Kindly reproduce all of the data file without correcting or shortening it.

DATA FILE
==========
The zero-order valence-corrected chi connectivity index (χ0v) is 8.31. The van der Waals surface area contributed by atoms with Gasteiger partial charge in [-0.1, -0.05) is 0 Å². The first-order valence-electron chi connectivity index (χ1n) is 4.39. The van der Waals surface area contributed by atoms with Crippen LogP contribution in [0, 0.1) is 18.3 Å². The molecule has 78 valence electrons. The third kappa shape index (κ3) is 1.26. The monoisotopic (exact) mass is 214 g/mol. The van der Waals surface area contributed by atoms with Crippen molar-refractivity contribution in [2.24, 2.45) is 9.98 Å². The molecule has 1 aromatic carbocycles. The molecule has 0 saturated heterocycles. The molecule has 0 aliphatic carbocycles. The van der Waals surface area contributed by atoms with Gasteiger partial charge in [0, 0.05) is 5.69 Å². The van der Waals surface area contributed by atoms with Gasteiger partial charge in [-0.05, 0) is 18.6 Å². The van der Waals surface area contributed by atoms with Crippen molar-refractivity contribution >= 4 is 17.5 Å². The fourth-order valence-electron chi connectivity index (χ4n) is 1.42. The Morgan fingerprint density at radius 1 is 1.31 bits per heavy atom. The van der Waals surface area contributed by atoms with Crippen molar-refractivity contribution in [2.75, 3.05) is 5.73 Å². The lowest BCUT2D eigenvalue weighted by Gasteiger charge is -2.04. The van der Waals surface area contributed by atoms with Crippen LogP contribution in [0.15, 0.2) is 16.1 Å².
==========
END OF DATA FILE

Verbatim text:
The zero-order valence-corrected chi connectivity index (χ0v) is 8.31. The van der Waals surface area contributed by atoms with Gasteiger partial charge in [-0.1, -0.05) is 0 Å². The first-order valence-electron chi connectivity index (χ1n) is 4.39. The van der Waals surface area contributed by atoms with Crippen LogP contribution in [0, 0.1) is 18.3 Å². The molecule has 78 valence electrons. The third kappa shape index (κ3) is 1.26. The monoisotopic (exact) mass is 214 g/mol. The van der Waals surface area contributed by atoms with Crippen molar-refractivity contribution in [2.24, 2.45) is 9.98 Å². The molecule has 1 aromatic carbocycles. The molecule has 0 saturated heterocycles. The molecule has 0 aliphatic carbocycles. The van der Waals surface area contributed by atoms with Gasteiger partial charge in [0, 0.05) is 5.69 Å². The van der Waals surface area contributed by atoms with Gasteiger partial charge in [-0.05, 0) is 18.6 Å². The van der Waals surface area contributed by atoms with Crippen molar-refractivity contribution >= 4 is 17.5 Å². The fourth-order valence-electron chi connectivity index (χ4n) is 1.42. The Morgan fingerprint density at radius 1 is 1.31 bits per heavy atom. The van der Waals surface area contributed by atoms with Crippen molar-refractivity contribution in [2.75, 3.05) is 5.73 Å². The lowest BCUT2D eigenvalue weighted by Gasteiger charge is -2.04. The van der Waals surface area contributed by atoms with Crippen LogP contribution in [0.15, 0.2) is 16.1 Å².